Palantir CEO Alex Karp: future of AI shouldn’t be left to “a handful of people in Palo Alto”

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Palantir CEO Alex Karp approves Peter Thiel’s questioning of Google’s decision to help China while ceasing contracts with the US military.

Thiel is a billionaire investor, a Facebook board member and a supporter of Donald Trump. Last month, he recommended an investigation on Facebook by the CIA and FBI, to check if the company has been infiltrated by hostile foreign intelligence.

Last June, following protests by dozens of its employees, Google communicated its decision not to renew a controversial contract with the Department of Defense, after it ended in March. The contract, dubbed “Project Maven”, involved Google helping the Pentagon to analyze and interpret drone footage using AI.

At the same time, Google has several ongoing high-profile projects – involving AI, cloud computing and hardware infrastructure – in China.

The events caused Thiel to become increasingly suspicious. He addressed Google’s work in China as “seemingly treasonous,” catching President Donald Trump’s attention, who said his administration would look further into the matter.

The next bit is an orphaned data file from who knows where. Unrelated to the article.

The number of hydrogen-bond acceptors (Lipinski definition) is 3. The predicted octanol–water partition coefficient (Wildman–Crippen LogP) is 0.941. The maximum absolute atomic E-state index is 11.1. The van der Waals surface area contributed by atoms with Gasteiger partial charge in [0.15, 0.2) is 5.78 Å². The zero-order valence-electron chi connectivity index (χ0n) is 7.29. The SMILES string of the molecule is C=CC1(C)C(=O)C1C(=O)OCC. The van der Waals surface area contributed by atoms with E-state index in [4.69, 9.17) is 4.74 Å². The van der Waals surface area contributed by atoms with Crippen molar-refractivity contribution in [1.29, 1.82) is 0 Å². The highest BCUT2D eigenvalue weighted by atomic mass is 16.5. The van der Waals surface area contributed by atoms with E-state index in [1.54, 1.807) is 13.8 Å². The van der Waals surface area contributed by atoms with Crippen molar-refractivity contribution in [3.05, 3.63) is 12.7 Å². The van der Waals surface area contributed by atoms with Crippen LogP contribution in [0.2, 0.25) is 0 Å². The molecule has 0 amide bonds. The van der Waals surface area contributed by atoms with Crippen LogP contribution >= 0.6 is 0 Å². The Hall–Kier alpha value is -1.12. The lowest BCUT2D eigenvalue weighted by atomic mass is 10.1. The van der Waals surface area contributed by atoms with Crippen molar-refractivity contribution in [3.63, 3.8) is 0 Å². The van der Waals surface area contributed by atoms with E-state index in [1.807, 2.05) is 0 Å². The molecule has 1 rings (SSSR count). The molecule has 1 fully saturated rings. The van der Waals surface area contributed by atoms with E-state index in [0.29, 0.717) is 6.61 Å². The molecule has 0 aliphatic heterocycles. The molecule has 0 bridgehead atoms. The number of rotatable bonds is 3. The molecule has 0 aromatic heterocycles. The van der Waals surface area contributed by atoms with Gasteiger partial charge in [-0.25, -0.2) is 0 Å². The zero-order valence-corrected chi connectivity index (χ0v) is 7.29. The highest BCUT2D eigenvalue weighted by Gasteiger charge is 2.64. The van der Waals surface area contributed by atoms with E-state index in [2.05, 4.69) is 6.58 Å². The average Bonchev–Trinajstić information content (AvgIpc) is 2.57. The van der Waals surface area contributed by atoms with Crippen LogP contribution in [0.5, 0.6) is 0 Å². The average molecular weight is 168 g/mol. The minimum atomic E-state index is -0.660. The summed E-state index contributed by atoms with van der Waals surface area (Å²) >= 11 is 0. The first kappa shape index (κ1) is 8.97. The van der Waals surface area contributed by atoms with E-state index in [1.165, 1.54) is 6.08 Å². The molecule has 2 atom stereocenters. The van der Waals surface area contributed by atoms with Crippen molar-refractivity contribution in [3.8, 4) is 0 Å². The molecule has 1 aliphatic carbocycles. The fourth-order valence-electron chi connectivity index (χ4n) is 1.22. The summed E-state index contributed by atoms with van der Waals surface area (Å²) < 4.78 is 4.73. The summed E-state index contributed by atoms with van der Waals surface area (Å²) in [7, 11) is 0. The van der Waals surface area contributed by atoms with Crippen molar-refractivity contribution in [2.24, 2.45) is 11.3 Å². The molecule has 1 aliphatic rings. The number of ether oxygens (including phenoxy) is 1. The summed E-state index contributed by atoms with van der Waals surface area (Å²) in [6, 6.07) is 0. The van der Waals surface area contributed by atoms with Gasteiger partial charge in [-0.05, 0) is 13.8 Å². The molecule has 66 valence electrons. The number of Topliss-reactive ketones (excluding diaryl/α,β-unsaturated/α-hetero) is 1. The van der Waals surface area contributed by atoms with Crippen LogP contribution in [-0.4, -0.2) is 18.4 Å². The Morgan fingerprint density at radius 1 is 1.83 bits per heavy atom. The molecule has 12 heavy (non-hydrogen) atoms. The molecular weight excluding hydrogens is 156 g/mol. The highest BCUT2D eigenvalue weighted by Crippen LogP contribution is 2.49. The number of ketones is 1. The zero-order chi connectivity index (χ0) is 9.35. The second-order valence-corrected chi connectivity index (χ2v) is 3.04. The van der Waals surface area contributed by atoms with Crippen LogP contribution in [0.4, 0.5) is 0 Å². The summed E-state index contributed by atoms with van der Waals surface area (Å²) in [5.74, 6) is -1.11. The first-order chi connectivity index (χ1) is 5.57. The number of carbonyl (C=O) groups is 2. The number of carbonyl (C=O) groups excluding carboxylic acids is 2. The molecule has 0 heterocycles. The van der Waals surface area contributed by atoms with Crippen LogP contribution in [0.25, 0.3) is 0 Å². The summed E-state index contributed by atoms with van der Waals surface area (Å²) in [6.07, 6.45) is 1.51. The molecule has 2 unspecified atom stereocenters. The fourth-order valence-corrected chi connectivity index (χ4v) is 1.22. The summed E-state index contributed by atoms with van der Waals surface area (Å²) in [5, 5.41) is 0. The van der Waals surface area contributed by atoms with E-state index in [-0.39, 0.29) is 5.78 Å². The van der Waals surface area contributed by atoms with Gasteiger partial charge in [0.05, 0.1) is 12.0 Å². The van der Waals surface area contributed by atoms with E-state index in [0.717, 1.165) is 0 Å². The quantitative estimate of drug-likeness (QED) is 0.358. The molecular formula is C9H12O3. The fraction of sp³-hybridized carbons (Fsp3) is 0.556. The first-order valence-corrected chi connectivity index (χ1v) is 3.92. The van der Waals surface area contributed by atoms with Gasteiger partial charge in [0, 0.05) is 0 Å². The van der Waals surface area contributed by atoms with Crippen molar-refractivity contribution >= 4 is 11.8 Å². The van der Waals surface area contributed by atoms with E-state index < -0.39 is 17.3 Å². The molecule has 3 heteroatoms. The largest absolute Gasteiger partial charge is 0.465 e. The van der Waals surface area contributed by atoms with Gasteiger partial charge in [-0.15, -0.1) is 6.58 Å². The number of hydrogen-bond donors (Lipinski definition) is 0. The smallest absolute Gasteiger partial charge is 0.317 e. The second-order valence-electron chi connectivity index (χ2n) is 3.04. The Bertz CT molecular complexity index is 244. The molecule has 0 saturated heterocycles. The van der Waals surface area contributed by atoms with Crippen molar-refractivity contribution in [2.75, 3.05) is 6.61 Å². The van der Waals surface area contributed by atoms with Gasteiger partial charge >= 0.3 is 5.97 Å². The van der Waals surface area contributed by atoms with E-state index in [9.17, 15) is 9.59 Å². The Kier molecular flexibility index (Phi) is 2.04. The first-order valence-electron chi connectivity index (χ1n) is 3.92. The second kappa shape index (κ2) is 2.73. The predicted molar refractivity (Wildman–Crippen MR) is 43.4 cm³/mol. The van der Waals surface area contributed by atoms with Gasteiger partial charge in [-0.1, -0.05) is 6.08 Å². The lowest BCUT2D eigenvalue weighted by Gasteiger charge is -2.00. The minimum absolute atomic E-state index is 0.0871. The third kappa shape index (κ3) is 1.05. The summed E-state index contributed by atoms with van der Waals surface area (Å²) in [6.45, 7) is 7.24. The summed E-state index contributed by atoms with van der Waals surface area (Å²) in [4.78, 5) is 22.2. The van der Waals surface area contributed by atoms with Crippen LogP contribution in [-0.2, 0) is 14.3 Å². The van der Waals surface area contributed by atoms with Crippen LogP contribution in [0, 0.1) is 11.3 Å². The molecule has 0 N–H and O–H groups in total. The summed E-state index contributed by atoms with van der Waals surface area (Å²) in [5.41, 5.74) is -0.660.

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It’s worth noting that in 2004 Thiel and Karp, alongside other ex-students from Stanford, founded Palantir – a company that develops defense and intelligence products, in addition to corporate management software.

Karp underlined in an interview with Bloomberg that, unlike Google, his company is not cooperating with “adversaries” of the United States in any way.

“Does the average American trust a platform company, including Google, to decide whether we should be the dominant player in AI?” he told Bloomberg. “Is that something we want to outsource to a small number of platforms in a very small part of the world, with people who are from a very narrow sliver of society?”

“I reject that, and I reject that a handful of people in Palo Alto are going to determine what the lawful execution of policy is,” Karp continued.

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Filippo Cestaro
Filippo Cestaro is a tech news writer with a strong focus on AI, machine learning, and big data. His interests include AI singularity and transhumanism. He is also a contributor to Scuba Zone Magazine and joined with the University of Milan to publish work on the psychology of scuba diving. [email protected]